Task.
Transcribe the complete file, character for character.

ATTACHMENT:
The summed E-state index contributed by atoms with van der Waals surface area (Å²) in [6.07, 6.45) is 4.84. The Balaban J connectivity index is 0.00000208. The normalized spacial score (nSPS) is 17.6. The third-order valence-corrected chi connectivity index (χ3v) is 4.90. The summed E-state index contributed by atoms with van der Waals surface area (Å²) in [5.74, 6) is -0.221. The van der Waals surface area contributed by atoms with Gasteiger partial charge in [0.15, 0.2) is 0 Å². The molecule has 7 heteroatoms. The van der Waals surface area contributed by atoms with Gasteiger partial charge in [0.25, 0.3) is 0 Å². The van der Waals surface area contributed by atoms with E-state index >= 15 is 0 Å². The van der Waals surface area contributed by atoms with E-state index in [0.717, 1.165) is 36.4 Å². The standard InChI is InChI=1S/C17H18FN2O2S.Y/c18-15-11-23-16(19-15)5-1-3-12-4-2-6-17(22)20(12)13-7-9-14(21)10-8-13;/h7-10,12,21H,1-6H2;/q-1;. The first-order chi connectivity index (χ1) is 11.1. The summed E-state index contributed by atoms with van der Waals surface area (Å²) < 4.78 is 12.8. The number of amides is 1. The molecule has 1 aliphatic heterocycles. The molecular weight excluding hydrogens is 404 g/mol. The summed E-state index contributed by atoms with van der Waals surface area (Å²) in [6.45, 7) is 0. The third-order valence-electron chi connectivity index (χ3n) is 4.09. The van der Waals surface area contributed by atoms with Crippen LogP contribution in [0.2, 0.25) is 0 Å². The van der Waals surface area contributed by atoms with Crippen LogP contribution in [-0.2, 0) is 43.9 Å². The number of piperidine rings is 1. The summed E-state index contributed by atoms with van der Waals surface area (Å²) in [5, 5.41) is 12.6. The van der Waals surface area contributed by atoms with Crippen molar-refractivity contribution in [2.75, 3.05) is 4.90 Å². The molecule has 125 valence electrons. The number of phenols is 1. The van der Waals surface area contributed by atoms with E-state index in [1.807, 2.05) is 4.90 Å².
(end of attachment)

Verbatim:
The summed E-state index contributed by atoms with van der Waals surface area (Å²) in [6.07, 6.45) is 4.84. The Balaban J connectivity index is 0.00000208. The normalized spacial score (nSPS) is 17.6. The third-order valence-corrected chi connectivity index (χ3v) is 4.90. The summed E-state index contributed by atoms with van der Waals surface area (Å²) in [5.74, 6) is -0.221. The van der Waals surface area contributed by atoms with Gasteiger partial charge in [0.15, 0.2) is 0 Å². The molecule has 7 heteroatoms. The van der Waals surface area contributed by atoms with Gasteiger partial charge in [0.25, 0.3) is 0 Å². The van der Waals surface area contributed by atoms with E-state index >= 15 is 0 Å². The van der Waals surface area contributed by atoms with E-state index in [0.717, 1.165) is 36.4 Å². The standard InChI is InChI=1S/C17H18FN2O2S.Y/c18-15-11-23-16(19-15)5-1-3-12-4-2-6-17(22)20(12)13-7-9-14(21)10-8-13;/h7-10,12,21H,1-6H2;/q-1;. The first-order chi connectivity index (χ1) is 11.1. The summed E-state index contributed by atoms with van der Waals surface area (Å²) < 4.78 is 12.8. The number of amides is 1. The molecule has 1 aliphatic heterocycles. The molecular weight excluding hydrogens is 404 g/mol. The summed E-state index contributed by atoms with van der Waals surface area (Å²) in [6.45, 7) is 0. The third-order valence-electron chi connectivity index (χ3n) is 4.09. The van der Waals surface area contributed by atoms with Crippen LogP contribution in [0.2, 0.25) is 0 Å². The van der Waals surface area contributed by atoms with Crippen LogP contribution in [-0.2, 0) is 43.9 Å². The number of piperidine rings is 1. The summed E-state index contributed by atoms with van der Waals surface area (Å²) in [5, 5.41) is 12.6. The van der Waals surface area contributed by atoms with Crippen molar-refractivity contribution in [2.75, 3.05) is 4.90 Å². The molecule has 125 valence electrons. The number of phenols is 1. The van der Waals surface area contributed by atoms with E-state index in [1.807, 2.05) is 4.90 Å².